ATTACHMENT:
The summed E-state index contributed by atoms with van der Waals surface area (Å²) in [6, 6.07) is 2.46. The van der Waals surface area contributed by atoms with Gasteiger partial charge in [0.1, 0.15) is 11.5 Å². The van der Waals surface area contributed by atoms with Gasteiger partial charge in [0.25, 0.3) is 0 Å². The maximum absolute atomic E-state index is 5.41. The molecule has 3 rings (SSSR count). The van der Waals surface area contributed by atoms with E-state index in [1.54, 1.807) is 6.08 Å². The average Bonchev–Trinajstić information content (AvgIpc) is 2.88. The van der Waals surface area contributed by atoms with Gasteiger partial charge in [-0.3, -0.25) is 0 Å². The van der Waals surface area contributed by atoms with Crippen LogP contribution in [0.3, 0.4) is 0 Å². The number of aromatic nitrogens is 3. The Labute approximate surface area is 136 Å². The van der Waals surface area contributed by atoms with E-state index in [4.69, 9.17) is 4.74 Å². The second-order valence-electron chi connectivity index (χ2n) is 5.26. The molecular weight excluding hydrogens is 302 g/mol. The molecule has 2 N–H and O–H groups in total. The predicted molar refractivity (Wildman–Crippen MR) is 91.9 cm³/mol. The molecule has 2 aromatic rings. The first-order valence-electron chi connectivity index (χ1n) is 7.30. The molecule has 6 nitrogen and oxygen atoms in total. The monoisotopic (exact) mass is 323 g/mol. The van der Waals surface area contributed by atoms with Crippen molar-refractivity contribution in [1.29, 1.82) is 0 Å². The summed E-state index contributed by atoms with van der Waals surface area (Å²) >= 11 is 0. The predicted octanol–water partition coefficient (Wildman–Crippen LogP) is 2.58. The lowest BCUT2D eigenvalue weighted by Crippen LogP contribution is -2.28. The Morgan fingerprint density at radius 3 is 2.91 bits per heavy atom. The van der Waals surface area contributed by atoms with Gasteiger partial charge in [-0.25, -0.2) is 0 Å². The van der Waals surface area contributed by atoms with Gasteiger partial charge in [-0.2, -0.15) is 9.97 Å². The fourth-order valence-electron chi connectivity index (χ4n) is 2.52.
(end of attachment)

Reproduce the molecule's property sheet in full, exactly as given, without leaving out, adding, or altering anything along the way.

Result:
The summed E-state index contributed by atoms with van der Waals surface area (Å²) in [6, 6.07) is 2.46. The van der Waals surface area contributed by atoms with Gasteiger partial charge in [0.1, 0.15) is 11.5 Å². The van der Waals surface area contributed by atoms with Gasteiger partial charge in [0.25, 0.3) is 0 Å². The maximum absolute atomic E-state index is 5.41. The molecule has 3 rings (SSSR count). The van der Waals surface area contributed by atoms with E-state index in [1.54, 1.807) is 6.08 Å². The average Bonchev–Trinajstić information content (AvgIpc) is 2.88. The van der Waals surface area contributed by atoms with Gasteiger partial charge in [-0.3, -0.25) is 0 Å². The van der Waals surface area contributed by atoms with Crippen LogP contribution in [0.3, 0.4) is 0 Å². The number of aromatic nitrogens is 3. The Labute approximate surface area is 136 Å². The van der Waals surface area contributed by atoms with E-state index in [4.69, 9.17) is 4.74 Å². The second-order valence-electron chi connectivity index (χ2n) is 5.26. The molecular weight excluding hydrogens is 302 g/mol. The molecule has 2 N–H and O–H groups in total. The predicted molar refractivity (Wildman–Crippen MR) is 91.9 cm³/mol. The molecule has 2 aromatic rings. The first-order valence-electron chi connectivity index (χ1n) is 7.30. The molecule has 6 nitrogen and oxygen atoms in total. The monoisotopic (exact) mass is 323 g/mol. The van der Waals surface area contributed by atoms with Crippen molar-refractivity contribution in [1.29, 1.82) is 0 Å². The summed E-state index contributed by atoms with van der Waals surface area (Å²) >= 11 is 0. The predicted octanol–water partition coefficient (Wildman–Crippen LogP) is 2.58. The lowest BCUT2D eigenvalue weighted by Crippen LogP contribution is -2.28. The Morgan fingerprint density at radius 3 is 2.91 bits per heavy atom. The van der Waals surface area contributed by atoms with Gasteiger partial charge in [-0.25, -0.2) is 0 Å². The van der Waals surface area contributed by atoms with Gasteiger partial charge in [-0.2, -0.15) is 9.97 Å². The fourth-order valence-electron chi connectivity index (χ4n) is 2.52.